Unpublished Dispositionunited States of America, Plaintiff-appellee, v. Calvin Wilhite, Defendant-appellant, 929 F.2d 702 (6th Cir. 1991)

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U.S. Court of Appeals for the Sixth Circuit - 929 F.2d 702 (6th Cir. 1991) April 4, 1991

On Appeal from the United States District Court for the Western District of Tennessee, No. 89-20054; McRae, Jr., J.

W.D. Tenn.

AFFIRMED.

Before KRUPANSKY and BOGGS, Circuit Judges, and ENGEL, Senior Circuit Judge.

PER CURIAM.


Defendant-appellant, Calvin Wilhite (appellant), appeals from his jury conviction and sentence on one count of conspiring to possess with an intent to distribute cocaine, and one substantive count of possession with an intent to distribute. Appellant was sentenced to serve 210 months in prison; the sentence was enhanced to reflect appellant's status as a career offender under U.S.S.G. Sec. 4B1.1.

In this appeal, appellant argued that his right to due process was violated because the indictment failed to provide him with notice of the enhancing provisions of the Career Offender guideline, under which appellant's offense level was increased from 20 to 32, thereby exposing him to a substantially longer period of incarceration. Appellant's argument is not well taken. Concerns for due process do not require that a criminal defendant be placed on advance notice of the application of a career offender sentence under guideline 4B1.1, so long as the defendant has, as he was in the instant case, been afforded an adequate opportunity to challenge the factual basis for applying the enhancement. See United States v. Pearson, 910 F.2d 221, 223 (5th Cir. 1990) (presentence report provides defendant with ample notice that he is subject to an enhanced sentence under the guideline); United States v. Wallace, 895 F.2d 487, 490 (8th Cir. 1990). See also Oyler v. Bowles, 368 U.S. 448, 82 S. Ct. 501 (1962) (due process clause does not require that a criminal defendant be informed in an indictment that he faces sentencing as a recidivist).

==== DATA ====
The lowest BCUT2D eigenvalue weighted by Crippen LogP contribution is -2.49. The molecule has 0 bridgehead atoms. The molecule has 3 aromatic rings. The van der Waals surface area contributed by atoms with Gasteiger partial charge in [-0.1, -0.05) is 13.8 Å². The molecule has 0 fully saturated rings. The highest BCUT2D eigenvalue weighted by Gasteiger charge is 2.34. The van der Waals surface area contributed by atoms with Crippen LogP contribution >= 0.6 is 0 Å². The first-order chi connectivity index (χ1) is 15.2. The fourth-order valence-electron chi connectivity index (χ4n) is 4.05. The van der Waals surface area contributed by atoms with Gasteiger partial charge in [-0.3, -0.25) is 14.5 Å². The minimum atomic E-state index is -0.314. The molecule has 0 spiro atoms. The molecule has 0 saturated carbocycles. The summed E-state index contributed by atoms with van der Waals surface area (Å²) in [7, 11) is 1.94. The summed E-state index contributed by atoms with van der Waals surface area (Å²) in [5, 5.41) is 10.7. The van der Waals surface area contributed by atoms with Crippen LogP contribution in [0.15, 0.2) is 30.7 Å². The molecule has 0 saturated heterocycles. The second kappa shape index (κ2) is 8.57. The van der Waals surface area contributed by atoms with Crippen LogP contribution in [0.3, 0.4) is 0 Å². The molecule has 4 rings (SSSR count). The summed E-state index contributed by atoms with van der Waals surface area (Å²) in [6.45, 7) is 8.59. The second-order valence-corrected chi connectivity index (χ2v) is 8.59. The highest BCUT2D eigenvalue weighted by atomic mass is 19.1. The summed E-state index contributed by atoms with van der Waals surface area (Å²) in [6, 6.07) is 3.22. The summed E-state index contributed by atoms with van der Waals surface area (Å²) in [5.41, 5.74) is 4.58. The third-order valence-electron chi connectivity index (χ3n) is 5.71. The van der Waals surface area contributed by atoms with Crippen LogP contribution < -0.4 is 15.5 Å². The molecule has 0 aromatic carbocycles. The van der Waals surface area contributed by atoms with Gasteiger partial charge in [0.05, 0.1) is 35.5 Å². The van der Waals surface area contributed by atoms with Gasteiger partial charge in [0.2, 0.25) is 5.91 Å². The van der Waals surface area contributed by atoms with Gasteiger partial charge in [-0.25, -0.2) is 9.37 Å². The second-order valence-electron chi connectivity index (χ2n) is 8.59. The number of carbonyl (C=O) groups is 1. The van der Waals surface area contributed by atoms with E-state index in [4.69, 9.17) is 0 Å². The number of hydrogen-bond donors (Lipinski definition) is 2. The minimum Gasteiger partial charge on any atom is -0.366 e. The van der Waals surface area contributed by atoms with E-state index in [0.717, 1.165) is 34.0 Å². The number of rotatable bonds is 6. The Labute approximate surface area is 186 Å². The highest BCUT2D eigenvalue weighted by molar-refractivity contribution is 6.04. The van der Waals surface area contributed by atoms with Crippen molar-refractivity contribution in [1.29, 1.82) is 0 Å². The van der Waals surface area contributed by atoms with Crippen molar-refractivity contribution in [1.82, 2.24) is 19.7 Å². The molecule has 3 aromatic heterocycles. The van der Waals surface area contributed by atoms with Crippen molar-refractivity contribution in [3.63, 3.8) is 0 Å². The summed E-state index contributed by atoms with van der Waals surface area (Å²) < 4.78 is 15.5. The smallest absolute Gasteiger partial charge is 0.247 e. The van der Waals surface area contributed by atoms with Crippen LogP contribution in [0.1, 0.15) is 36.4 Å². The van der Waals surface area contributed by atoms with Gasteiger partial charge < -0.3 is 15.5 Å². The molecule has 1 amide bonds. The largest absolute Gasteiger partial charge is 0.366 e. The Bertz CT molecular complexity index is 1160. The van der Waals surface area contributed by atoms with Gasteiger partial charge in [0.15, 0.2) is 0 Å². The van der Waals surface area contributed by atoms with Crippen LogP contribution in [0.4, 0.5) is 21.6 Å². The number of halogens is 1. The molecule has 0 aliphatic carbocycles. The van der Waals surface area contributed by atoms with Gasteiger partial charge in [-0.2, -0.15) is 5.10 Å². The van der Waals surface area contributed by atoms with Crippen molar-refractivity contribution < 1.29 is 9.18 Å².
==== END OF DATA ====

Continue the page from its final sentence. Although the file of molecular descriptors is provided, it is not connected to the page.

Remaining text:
Appellant's remaining assignments of error--which include additional challenges to the constitutionality of his sentencing under the Career Offender guideline, to the sufficiency of the evidence supporting his conviction, and to various evidentiary rulings of the district court--are equally without merit. Accordingly, the judgment of the district court is hereby AFFIRMED.